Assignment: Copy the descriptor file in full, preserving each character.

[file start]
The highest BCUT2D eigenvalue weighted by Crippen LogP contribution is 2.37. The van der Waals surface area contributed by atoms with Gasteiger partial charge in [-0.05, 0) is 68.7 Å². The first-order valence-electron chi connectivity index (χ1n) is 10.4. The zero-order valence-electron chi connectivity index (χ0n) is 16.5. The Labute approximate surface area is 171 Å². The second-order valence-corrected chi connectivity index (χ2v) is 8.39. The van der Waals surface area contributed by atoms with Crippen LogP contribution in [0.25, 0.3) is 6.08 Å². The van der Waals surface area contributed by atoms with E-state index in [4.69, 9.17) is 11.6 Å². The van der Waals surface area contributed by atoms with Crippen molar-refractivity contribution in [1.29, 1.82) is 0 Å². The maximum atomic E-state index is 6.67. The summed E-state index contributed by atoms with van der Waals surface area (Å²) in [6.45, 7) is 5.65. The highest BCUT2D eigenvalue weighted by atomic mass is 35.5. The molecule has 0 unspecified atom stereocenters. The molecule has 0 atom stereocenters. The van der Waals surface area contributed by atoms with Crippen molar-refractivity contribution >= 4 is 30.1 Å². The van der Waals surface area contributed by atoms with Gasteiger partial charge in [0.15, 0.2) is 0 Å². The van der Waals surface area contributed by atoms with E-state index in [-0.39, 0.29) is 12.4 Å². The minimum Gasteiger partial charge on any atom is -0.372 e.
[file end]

The highest BCUT2D eigenvalue weighted by Crippen LogP contribution is 2.37. The van der Waals surface area contributed by atoms with Gasteiger partial charge in [-0.05, 0) is 68.7 Å². The first-order valence-electron chi connectivity index (χ1n) is 10.4. The zero-order valence-electron chi connectivity index (χ0n) is 16.5. The Labute approximate surface area is 171 Å². The second-order valence-corrected chi connectivity index (χ2v) is 8.39. The van der Waals surface area contributed by atoms with Crippen LogP contribution in [0.25, 0.3) is 6.08 Å². The van der Waals surface area contributed by atoms with E-state index in [4.69, 9.17) is 11.6 Å². The van der Waals surface area contributed by atoms with Crippen molar-refractivity contribution in [1.29, 1.82) is 0 Å². The maximum atomic E-state index is 6.67. The summed E-state index contributed by atoms with van der Waals surface area (Å²) in [6.45, 7) is 5.65. The highest BCUT2D eigenvalue weighted by atomic mass is 35.5. The molecule has 0 unspecified atom stereocenters. The molecule has 0 atom stereocenters. The van der Waals surface area contributed by atoms with Crippen molar-refractivity contribution >= 4 is 30.1 Å². The van der Waals surface area contributed by atoms with Gasteiger partial charge in [0.15, 0.2) is 0 Å². The van der Waals surface area contributed by atoms with E-state index in [-0.39, 0.29) is 12.4 Å². The minimum Gasteiger partial charge on any atom is -0.372 e.